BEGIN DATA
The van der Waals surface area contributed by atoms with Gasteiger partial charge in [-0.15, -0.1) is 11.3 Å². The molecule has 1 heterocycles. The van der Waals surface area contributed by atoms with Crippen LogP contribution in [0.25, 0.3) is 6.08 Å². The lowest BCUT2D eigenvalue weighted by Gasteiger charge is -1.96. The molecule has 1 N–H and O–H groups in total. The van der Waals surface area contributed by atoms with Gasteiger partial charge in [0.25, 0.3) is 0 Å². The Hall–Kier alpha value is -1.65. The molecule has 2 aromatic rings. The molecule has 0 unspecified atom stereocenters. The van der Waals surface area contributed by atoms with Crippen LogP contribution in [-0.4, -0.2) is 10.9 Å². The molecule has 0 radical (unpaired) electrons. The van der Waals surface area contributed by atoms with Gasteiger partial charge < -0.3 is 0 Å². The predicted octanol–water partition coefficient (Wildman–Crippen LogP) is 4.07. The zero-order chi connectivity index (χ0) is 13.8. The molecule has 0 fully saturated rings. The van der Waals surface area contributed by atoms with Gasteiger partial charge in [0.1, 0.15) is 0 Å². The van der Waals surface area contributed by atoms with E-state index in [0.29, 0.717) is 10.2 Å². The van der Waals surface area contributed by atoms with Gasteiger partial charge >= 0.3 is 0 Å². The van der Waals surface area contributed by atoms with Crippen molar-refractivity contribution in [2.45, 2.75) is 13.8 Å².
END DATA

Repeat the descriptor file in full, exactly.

The van der Waals surface area contributed by atoms with Gasteiger partial charge in [-0.15, -0.1) is 11.3 Å². The molecule has 1 heterocycles. The van der Waals surface area contributed by atoms with Crippen LogP contribution in [0.25, 0.3) is 6.08 Å². The lowest BCUT2D eigenvalue weighted by Gasteiger charge is -1.96. The molecule has 1 N–H and O–H groups in total. The van der Waals surface area contributed by atoms with Gasteiger partial charge in [0.25, 0.3) is 0 Å². The Hall–Kier alpha value is -1.65. The molecule has 2 aromatic rings. The molecule has 0 unspecified atom stereocenters. The van der Waals surface area contributed by atoms with Crippen LogP contribution in [-0.4, -0.2) is 10.9 Å². The molecule has 0 radical (unpaired) electrons. The van der Waals surface area contributed by atoms with Gasteiger partial charge < -0.3 is 0 Å². The predicted octanol–water partition coefficient (Wildman–Crippen LogP) is 4.07. The zero-order chi connectivity index (χ0) is 13.8. The molecule has 0 fully saturated rings. The van der Waals surface area contributed by atoms with Gasteiger partial charge in [0.1, 0.15) is 0 Å². The van der Waals surface area contributed by atoms with E-state index in [0.29, 0.717) is 10.2 Å². The van der Waals surface area contributed by atoms with Gasteiger partial charge >= 0.3 is 0 Å². The van der Waals surface area contributed by atoms with Crippen molar-refractivity contribution in [2.45, 2.75) is 13.8 Å².